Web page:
Medication and new therapist

KathK

Learning
Medication aspect is that although of course it’s an adjunct and different things work for different people, but wondering how helpful people have found clonidine for hyperarousal? I’ve found propranolol very helpful before and my psychiatrist agrees it’s beneficial but doesn’t want me on it (long story), and prasocin has been helpful to an extent but since recent trauma it’s not helping and psychiatrist won’t adjust what I know works so it’s stick with current doses which aren’t doing much or try this new one, reportedly can help with ptsd but I’m nervous (at least not trying to fiddle with other meds like antidepressants most of which I’ve had adverse reactions even when friends haven’t).

Ok rambling. The therapist question is I guess reassurance, or guidance, about if a single session is enough to decide a therapist isn’t suitable? Through NDIS I’ve been linked with a new psychologist after my last one moved out of area, and whilst she seems nice enough if felt like I was teaching her and she is less than a year into her provisional practice and hasn’t worked with adults or trauma/survivors, nor how to leave things alone when not wanting to discuss a trauma (especially during first session). She’s probably just not experienced enough, but it’s also a lengthy wait for therapy and hard to find one with trauma understanding.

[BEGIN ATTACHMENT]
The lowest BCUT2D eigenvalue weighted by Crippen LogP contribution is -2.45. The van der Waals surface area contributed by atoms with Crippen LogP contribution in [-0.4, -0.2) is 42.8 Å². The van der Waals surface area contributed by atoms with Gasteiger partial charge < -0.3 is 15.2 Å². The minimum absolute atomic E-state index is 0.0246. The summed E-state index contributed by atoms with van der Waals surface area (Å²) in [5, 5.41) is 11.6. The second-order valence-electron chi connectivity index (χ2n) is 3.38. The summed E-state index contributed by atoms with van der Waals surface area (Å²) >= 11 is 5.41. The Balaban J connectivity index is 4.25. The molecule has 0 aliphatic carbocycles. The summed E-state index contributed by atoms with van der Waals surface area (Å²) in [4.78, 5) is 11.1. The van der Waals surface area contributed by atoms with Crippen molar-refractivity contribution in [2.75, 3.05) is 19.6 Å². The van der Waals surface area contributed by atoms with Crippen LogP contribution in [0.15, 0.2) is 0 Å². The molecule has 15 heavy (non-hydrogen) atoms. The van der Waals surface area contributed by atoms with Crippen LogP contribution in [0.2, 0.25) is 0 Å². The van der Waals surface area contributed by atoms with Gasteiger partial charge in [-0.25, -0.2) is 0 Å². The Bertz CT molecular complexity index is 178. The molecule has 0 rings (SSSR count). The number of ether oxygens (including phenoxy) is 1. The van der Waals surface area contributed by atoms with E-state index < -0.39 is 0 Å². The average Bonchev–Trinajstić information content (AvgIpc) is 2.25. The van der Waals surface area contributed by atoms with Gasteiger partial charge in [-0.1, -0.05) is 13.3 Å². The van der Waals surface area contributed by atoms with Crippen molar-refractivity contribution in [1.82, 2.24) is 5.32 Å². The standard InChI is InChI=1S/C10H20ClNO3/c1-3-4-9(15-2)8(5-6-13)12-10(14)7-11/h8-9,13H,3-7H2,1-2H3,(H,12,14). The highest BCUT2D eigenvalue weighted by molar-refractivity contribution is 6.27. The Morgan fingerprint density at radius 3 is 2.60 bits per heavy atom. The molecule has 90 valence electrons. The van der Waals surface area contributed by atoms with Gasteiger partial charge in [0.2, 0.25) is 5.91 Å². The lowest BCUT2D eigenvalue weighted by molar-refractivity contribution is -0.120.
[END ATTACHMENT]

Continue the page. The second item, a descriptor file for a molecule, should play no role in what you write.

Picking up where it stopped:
Maybe I’m just needing reassurance about trying a new medication, well trusting a clinician after recent medical trauma, and speaking up for suitability of therapist. I’m still very panicky, and having to attend the hospital yesterday didn’t help with the high arousal levels.
 
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she is less than a year into her provisional practice and hasn’t worked with adults or trauma/survivors, nor how to leave things alone when not wanting to discuss a trauma
Sounds entirely unhelpful. Are there any guarantees that if you fire her and wait to be reassigned, you'll get someone better?
 
Sounds entirely unhelpful. Are there any guarantees that if you fire her and wait to be reassigned, you'll get someone better?
No guarantees and had to wait 3mths after the last left before this one came up, though I could insist on someone with at least a basic level of working experience with trauma. Given my history then having her allocated I’m really not sure though. Probably better to have no one than a therapist getting paid for me to teach her though 🤷‍♀️
 
though I could insist on someone with at least a basic level of working experience with trauma
Can you find someone? Trauma specialists in Australia are often connected to the private hospitals that offer trauma therapy, so looking through their website is often a good start. With funding, you may need to pay up front and get reimbursed, but it may be a much better way to get a good match.
 
Can you find someone? Trauma specialists in Australia are often connected to the private hospitals that offer trauma therapy, so looking through their website is often a good start. With funding, you may need to pay up front and get reimbursed, but it may be a much better way to get a good match.